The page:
Burnett has been cleared to resume workouts as part of a return-to-pitch progression. He rode an exercise bike and played catch for 50 throws in the bullpen.
Burnett said the Pirates will take a conservative approach to his rehab. He is expected to be out two to three months.
"The first few (throws) were a little hairy, I'm not going to lie," Burnett said. "But it went fine. I've got a lot of catching up to do. I'm glad to be back down here with the guys."
The Pirates acquired Burnett on the first day of spring training in a three-player trade with the New York Yankees. He was injured Feb. 29 when he fouled a ball off his right eye during a bunting drill.
Burnett had surgery March 2 at Allegheny General Hospital in Pittsburgh.
"There's not much I could've done, other than pull the bat back," Burnett said. "You can't look back at it. I had my day of tears, lying in the hotel room wondering why it happened. I'm over that now. I want to move in a positive direction and get back on the field."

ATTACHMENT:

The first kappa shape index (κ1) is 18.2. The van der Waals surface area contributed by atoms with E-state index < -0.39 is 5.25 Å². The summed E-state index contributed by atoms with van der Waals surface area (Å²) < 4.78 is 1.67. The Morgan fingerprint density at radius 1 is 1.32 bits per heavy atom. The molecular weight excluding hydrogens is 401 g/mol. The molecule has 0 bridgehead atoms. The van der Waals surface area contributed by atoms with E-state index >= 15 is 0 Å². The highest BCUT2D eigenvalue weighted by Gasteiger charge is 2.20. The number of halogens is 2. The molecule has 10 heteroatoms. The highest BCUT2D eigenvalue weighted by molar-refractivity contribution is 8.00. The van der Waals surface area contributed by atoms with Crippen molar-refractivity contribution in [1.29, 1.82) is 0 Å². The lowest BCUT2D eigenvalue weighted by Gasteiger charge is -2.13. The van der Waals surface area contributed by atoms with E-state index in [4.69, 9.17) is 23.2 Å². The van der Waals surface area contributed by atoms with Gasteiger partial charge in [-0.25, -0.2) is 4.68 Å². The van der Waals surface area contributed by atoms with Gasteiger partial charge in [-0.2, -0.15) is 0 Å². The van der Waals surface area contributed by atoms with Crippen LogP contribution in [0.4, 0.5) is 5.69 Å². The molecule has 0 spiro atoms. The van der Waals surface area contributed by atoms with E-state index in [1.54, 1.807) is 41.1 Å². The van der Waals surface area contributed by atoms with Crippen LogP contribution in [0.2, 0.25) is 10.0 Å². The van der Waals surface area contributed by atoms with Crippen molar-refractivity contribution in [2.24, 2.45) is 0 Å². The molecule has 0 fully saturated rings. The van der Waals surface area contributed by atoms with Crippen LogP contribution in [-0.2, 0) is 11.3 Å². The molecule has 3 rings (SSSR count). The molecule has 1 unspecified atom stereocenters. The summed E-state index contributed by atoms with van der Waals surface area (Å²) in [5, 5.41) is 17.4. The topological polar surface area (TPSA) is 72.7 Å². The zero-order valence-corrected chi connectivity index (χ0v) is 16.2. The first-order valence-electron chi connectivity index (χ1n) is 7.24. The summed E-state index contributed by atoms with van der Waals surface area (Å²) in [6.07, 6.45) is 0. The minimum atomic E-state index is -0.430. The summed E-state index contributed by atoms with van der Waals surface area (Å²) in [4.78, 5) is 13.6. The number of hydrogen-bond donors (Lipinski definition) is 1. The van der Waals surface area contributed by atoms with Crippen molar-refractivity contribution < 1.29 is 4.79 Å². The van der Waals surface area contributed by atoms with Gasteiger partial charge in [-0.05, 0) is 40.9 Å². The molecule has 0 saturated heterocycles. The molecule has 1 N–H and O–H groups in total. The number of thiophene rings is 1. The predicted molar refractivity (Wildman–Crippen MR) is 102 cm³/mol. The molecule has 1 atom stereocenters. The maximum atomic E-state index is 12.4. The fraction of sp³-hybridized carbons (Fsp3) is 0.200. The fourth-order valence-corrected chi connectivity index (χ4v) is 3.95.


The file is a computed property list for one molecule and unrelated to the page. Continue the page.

To repair the fracture, Dr. Randall Beatty attached a thumb-sized piece of plastic onto the bone.
Burnett said choosing to have surgery was a "no-brainer" because he otherwise would have run the risk of developing double vision. Burnett's right eye was swollen shut for a few days after the injury happened and was slightly blurry later, but he said is vision now is fine.
"For what I do, my eyesight is pretty important, so why take a chance of it not healing the right way," Burnett said. "They could've let it heal, but there's a chance it wouldn't heal smooth, the eye wouldn't move right and there'd be double vision."